Additional San Luis Obispo Drinking Water Wells Found to be Tainted With TCE; Total Now Stands at 10
Investigators working with the law firms of Baron & Budd and Gomez Trial Attorneys have found more residential drinking water wells tainted with trichloroethylene, or TCE, in the San Luis Obispo area. This raises the total count to at least 10. The two law firms are working together to represent several families in the area and to further investigate the contamination.
A Disturbing Finding
According to a January 6 article in The Tribune, the newspaper that serves the San Luis Obispo area, there are two, separate investigations underway into TCE contamination in residential drinking wells. One is the combined Baron & Budd/Gomez Trial Attorneys effort and local officials are performing the other. The latter investigation shows that the number of contaminated wells could be even higher – anywhere from 11 to 21. Other dangerous chemicals have also been found in area drinking water, including tert-Butyl alcohol and 1,1-Dichloroethene.
Who Caused This?
The cause of the contamination has yet to be determined, but early indications are that the source could be the San Luis Obispo County Regional Airport. The newspaper reported that the chemicals found in the well are typically associated with fuel and aviation operations. Since the airport sits higher than the surrounding neighborhood, the wells may be contaminated from pollutants from the airport flowing downhill.
What’s the Big Deal?
TCE is a toxic chemical that has been used for decades as a solvent by a variety of different industries. If a person or animal is exposed to TCE, whether through the skin, the inhalation of vapors or ingestion, severe illnesses can result. The danger is great enough for local officials to recommend people who have contaminated wells not only install a filtration system to remove pollutants, but also use bottled water for both drinking and cooking.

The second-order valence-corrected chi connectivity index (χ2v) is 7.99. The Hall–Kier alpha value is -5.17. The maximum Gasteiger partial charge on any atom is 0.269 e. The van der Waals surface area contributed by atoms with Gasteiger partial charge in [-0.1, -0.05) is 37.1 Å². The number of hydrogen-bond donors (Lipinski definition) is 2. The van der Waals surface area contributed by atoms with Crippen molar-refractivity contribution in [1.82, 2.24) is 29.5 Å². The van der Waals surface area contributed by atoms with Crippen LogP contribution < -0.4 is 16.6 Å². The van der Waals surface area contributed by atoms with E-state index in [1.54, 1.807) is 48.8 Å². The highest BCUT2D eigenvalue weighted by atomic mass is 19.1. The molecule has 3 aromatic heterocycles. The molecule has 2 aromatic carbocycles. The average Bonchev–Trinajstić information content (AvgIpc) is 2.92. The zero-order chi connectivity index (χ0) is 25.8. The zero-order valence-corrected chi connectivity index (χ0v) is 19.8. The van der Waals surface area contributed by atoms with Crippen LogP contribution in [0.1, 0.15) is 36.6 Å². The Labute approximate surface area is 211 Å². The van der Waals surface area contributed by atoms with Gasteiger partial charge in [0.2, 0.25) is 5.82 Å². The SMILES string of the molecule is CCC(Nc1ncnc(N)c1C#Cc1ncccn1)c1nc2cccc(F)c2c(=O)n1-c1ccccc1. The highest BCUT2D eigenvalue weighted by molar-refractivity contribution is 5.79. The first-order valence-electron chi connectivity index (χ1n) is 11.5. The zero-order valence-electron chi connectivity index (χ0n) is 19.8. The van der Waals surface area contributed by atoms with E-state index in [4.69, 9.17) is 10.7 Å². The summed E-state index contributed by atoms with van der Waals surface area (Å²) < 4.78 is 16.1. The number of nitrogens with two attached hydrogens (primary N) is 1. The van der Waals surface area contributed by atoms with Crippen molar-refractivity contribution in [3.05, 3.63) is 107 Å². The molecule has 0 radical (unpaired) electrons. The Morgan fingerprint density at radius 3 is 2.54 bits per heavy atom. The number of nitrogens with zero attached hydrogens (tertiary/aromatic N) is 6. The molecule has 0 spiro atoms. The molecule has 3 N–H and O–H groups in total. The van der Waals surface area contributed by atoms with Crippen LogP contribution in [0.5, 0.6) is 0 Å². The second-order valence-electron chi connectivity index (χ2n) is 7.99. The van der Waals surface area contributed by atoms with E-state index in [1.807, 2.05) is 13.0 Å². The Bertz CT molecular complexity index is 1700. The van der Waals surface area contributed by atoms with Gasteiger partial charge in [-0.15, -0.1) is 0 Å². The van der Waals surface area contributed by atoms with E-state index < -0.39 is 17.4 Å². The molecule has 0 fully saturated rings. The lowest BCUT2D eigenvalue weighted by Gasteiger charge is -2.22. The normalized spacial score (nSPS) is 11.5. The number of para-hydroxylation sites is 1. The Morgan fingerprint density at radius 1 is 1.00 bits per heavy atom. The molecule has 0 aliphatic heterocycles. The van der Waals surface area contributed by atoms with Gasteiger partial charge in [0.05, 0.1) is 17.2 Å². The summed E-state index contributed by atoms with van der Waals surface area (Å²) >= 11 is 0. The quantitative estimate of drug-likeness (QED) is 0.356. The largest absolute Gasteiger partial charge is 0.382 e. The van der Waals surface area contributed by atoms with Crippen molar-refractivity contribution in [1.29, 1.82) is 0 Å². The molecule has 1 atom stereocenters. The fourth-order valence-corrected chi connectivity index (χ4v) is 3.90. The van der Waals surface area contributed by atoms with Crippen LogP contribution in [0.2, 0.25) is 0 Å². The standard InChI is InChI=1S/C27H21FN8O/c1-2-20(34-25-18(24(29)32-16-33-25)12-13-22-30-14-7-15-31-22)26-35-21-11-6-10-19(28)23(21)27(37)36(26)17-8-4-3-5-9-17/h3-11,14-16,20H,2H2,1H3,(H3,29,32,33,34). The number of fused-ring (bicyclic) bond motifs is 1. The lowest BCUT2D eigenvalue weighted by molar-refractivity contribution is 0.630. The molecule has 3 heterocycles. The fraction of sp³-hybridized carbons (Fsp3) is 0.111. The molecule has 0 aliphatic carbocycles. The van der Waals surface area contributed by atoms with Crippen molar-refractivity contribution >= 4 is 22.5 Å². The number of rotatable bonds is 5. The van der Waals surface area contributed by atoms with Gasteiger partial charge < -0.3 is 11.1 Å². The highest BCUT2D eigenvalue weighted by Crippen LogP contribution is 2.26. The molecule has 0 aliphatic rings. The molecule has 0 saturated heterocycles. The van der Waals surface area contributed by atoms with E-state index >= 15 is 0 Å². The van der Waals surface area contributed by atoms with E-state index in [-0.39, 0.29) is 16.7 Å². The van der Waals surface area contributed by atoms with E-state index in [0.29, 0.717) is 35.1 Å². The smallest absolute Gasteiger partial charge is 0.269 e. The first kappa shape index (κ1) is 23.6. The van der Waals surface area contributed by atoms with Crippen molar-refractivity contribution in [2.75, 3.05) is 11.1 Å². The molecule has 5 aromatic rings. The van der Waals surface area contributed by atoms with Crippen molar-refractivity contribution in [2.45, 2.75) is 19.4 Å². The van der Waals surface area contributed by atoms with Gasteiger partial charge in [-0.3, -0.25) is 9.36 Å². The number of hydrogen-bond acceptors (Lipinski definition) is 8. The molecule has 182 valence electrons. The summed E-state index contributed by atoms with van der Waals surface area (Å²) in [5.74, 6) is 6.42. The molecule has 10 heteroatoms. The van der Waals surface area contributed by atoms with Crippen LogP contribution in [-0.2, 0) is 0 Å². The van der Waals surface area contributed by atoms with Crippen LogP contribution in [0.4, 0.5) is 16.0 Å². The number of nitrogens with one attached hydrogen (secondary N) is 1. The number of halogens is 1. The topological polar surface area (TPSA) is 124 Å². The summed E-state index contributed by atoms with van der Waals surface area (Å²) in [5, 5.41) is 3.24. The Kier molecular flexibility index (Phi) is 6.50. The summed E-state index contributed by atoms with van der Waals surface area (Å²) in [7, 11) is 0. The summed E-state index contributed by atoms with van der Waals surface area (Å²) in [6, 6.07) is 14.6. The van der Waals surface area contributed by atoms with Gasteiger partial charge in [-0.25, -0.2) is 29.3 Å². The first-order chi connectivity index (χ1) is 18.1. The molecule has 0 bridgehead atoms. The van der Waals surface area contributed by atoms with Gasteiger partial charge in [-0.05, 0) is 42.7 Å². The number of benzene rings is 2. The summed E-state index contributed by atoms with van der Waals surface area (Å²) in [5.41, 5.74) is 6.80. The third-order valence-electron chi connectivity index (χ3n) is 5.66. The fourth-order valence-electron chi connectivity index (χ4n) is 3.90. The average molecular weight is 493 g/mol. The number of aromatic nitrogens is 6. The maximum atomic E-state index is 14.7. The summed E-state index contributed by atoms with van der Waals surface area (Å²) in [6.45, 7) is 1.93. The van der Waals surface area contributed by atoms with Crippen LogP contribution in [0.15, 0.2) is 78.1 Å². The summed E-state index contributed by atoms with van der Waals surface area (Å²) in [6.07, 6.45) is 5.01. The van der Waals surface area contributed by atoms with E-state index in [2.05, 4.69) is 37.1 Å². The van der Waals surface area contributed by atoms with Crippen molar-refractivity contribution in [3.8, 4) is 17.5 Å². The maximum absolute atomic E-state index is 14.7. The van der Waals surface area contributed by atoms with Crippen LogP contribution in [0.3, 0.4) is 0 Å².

More than a dozen area families have hired Baron & Budd and Gomez Trial Attorneys to represent them in anticipation of potential legal action against the party or parties responsible for the TCE contamination. They may be able to file lawsuits claiming the contamination resulted in reduced property values, as well as other damages.
As Baron & Budd attorney Scott Summy was quoted in the article, “These families have a right to clean water, and we are investigating whoever caused this contamination. This is a serious public health concern for the community because it appears that the plume may be larger than originally known.”